STDT Commission 2003

Created in the Tolbooth, Stirling during January 2003.

Performers were:

Donald Brown (dancer & piper); Mairi Campbell (fiddle); Kally Lloyd-Jones (dancer & choreographer – The Twa Sisters); Mats Melin (dancer & overall direction / choreography); Gareth Mitchelson (dancer); Jennifer Paterson (dancer); Sandra Robertson (dancer).

Dance, music and song migrate with people, which is why a great deal of the Scottish traditional dance repertoire has been derived over many centuries from a number of mainstream European sources.

The Polska – now seen as THE traditional dance form of Sweden in time – came to Sweden from Poland in the 1500s, and arrives in Stirling in 2003!

6/4 time and 9/8 time are no longer commonly danced to, but were once quite popular. The rhythms of the song Dhannsadh gun dannsadh and the tune Donald, Willie and his Dog are explored and the Scottish Lilt takes on a new appearance.

Percussive step dancing was once common in most places in Scotland and has in recent years has undergone a considerable revival with the introduction of Cape Breton step-dancing to the Scottish scene. Since the 17th century Country Dancing in Scotland has developed its own native steps and styles making it quite distinctive from the English form. We explore a number of old and new moves and find new twists.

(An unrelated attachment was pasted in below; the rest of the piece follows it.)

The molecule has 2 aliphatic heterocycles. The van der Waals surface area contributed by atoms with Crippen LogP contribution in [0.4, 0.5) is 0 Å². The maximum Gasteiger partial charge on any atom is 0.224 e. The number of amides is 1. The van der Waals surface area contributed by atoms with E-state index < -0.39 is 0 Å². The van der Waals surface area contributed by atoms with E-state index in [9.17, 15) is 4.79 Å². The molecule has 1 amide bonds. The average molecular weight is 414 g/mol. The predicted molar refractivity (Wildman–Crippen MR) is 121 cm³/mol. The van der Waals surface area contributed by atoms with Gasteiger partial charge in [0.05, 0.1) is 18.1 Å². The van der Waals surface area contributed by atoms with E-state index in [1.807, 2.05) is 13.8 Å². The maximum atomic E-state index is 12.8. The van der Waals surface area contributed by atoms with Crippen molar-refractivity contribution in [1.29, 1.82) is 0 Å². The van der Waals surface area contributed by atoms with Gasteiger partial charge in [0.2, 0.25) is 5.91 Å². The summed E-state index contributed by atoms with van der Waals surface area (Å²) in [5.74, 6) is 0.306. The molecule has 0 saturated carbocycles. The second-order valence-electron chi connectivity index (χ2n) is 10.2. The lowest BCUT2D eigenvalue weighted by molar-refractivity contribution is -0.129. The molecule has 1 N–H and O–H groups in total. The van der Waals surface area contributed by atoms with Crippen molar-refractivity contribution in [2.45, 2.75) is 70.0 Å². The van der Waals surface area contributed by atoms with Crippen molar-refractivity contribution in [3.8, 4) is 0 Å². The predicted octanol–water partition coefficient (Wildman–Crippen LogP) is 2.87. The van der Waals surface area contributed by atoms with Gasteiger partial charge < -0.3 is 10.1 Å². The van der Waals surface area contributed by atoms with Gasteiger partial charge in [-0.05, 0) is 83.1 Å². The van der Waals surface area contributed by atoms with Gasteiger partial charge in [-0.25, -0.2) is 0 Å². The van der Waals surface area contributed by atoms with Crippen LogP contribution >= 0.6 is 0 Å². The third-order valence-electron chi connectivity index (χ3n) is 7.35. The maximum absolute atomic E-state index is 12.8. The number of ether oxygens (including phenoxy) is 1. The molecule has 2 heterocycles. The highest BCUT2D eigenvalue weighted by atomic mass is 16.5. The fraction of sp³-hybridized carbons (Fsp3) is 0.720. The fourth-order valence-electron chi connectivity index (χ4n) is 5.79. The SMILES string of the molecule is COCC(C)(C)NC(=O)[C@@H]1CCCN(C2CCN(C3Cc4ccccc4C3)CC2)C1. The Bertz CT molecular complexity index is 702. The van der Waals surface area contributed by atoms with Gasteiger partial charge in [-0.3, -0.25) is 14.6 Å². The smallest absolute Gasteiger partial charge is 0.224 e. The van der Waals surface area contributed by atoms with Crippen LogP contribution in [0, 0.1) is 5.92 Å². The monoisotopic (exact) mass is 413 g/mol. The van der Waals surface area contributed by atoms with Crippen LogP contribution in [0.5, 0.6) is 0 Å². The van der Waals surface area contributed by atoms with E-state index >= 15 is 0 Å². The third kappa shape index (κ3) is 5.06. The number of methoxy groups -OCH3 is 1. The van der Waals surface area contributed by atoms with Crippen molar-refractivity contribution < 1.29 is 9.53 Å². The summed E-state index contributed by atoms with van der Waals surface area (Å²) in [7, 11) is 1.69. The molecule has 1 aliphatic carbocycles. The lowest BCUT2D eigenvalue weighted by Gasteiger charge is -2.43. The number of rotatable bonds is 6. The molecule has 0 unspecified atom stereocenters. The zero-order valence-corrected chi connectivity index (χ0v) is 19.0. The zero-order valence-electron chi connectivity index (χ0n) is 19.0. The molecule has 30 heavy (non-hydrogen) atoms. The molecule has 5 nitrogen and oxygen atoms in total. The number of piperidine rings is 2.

The ballad The Twa Sisters is the Scottish form of a ballad that first appeared in print in a broadside in 1656 under the title of The Miller and the King’s Daughter. It may be that the ballad originated in Norway in the 16th or 17th century. However, the repeated chorus lines hint at a much earlier origin in choree or chorus circling dance.

Alternative titles to this tale include The Cruel Sister, The Bonnie Milldams of Binnorie, The Bonny Bows o’ London, Binnorie and Sister, Dear Sister. Francis J. Child gives 21 versions of lyrics for the tune and similar tales exist in many other languages.

Perhaps that what remains of the ‘floor set’, as opposed to the hand-held hilt and point, sword dance tradition in Scotland are remnants of more complex weapons exercises or perhaps of pantomime dances displaying acts of courage or skill. Whatever their origins, many steps are almost forgotten in Scotland or have migrated with emigrants in the Scottish Diaspora. Here we resurrect some steps, and invent a few.